Wednesday, August 08, 2007

Cellular Backwater in Canada

Michael's post today took me to the National Post.

This took me to the NYT Editorial. Read it while you still can for free before the paywall goes up and Access Copyright tries to "tax" you for browsing and - heaven forbid - printing.....

The editorial decries the excessive restrictions and oligopolist rents earned by US cellular companies and the resulting gap in services and price compared to other nations.

The closed nature of America’s wireless networks is the main reason that its cellphone technology is so primitive compared with Europe’s and Japan’s. The F.C.C.’s new rules go part of the way to solve this, but unfortunately, American consumers have once again been denied a truly open and competitive cellular market.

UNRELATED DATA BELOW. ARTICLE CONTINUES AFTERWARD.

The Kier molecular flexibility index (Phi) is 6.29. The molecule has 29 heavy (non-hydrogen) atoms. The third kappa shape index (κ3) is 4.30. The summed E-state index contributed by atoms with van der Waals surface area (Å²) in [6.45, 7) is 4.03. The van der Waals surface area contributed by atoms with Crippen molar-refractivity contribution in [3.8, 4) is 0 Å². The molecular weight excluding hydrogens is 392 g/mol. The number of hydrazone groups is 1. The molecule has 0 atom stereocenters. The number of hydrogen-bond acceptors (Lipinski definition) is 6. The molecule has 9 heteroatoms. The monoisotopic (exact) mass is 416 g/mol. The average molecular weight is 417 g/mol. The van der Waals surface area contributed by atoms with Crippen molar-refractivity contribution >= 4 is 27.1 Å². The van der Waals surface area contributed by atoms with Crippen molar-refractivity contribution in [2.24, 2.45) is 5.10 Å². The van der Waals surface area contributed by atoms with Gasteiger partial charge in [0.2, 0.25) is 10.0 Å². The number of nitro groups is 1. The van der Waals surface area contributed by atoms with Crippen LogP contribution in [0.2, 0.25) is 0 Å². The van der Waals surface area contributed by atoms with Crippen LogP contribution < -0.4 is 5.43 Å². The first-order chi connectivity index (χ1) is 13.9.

Everyone knows that US cellular prices and technology are vastly better than in Canada.

So where does that put Canada....????

CRTC (Konrad von Finckenstein) and Competition Bureau (Sheridan Scott) - "please phone home" (for those who remember the long missing E.T.) That is if you can afford the roaming charge.

And what does that have to do with this blog?

Excess oligopoly verging on monopoly is strangling Canadian competitiveness. Canada's copyright policy is rapidly going in this direction, particularly with respect to collectives.

More on that to come.


1 comment:

  1. I rented an 18th century apartment in Paris for a month which was equipped with incredibly high speed internet, VOIP, and internet TV. The internet service was unrestricted. I also took along an unlocked GSM phone and signed up for French cell phone service (Bouygues) which was very cheap and no charge for incoming calls of any kind, including data. Where I lived there were at least 8 cell phone stores within 5 minutes walking distance and they were extremely competitive. The French telecom market is very competitive and the services are more advanced than anything we can get in North America, especially Canada where Rogers and Bell are virtual monopolies.